TLS requires certificate verification, and an essential part of this is verification that a certificate was issued by a pre-known “trusted” certificate authority (CA).

Browsers have the well-known certificates of reliable certificate authorities built-in, as well as the certificates of some known unreliable authorities. So does Node.js, but we don’t attempt to curate our own list; we use Mozilla’s because they have a well-defined policy for managing it.

This generally works well, it doesn’t require explicit configuration by Node.js users and Node.js will trust the same CAs across platforms and environments, as well as having behaviour that is generally consistent with browsers.

However, in closed environments, self-signed or privately signed certificates are commonly used, and rejected by Node.js since their root CAs are not known. Node.js supports explicit configuration of the trusted CA certificates using the JavaScript APIs, but this requires source code modifications which can be onerous, or impossible if the application being used (such as npm) isn’t under your control.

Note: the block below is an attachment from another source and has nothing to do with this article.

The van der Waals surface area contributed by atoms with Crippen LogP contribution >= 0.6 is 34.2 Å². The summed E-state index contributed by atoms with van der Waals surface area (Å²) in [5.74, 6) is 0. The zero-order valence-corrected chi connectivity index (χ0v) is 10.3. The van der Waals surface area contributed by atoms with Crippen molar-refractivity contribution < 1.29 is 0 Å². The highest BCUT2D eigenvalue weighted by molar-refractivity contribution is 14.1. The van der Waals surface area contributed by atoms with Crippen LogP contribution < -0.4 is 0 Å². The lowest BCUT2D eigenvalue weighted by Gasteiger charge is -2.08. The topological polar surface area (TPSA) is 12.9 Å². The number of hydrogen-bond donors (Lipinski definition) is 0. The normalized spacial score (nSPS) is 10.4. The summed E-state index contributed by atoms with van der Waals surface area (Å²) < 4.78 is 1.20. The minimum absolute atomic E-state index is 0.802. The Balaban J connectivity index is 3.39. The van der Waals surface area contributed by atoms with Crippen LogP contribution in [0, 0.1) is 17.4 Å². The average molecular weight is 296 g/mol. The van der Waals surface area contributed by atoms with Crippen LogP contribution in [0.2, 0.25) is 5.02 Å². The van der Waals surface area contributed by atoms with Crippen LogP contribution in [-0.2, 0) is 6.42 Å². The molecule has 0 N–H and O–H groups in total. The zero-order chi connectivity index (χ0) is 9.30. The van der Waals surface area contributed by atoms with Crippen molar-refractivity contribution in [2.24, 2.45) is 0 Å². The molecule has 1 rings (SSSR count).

As of Node.js 7.3.0 (and the LTS versions 6.10.0 and 4.8.0) it is now possible to add extra well-known certificates to Node.js with an environment variable. This can be useful in cloud or other deployment environments to add trusted certificates as a matter of policy (as opposed to explicit coding), or on personal machines, for example, to add the CAs for proxy servers.

See the CLI documentation for more information on using NODE_EXTRA_CA_CERTS, as well as the original pull-request.

2 comments on"How to extend Node’s built-in CA certificate store using NODE_EXTRA_CA_CERTS"

  1. … [Trackback]

    […] Find More Informations here: developer.ibm.com/node/2017/03/02/extend-nodes-built-ca-certificate-store-using-node_extra_ca_certs/ […]

  2. […] Addressing key pain points for our customers – Examples include being able to easily configure command line options with NODE_OPTIONS, bundling Node.js into existing binaries through support for building as a shared or static library, and improving certificate chain handling. […]

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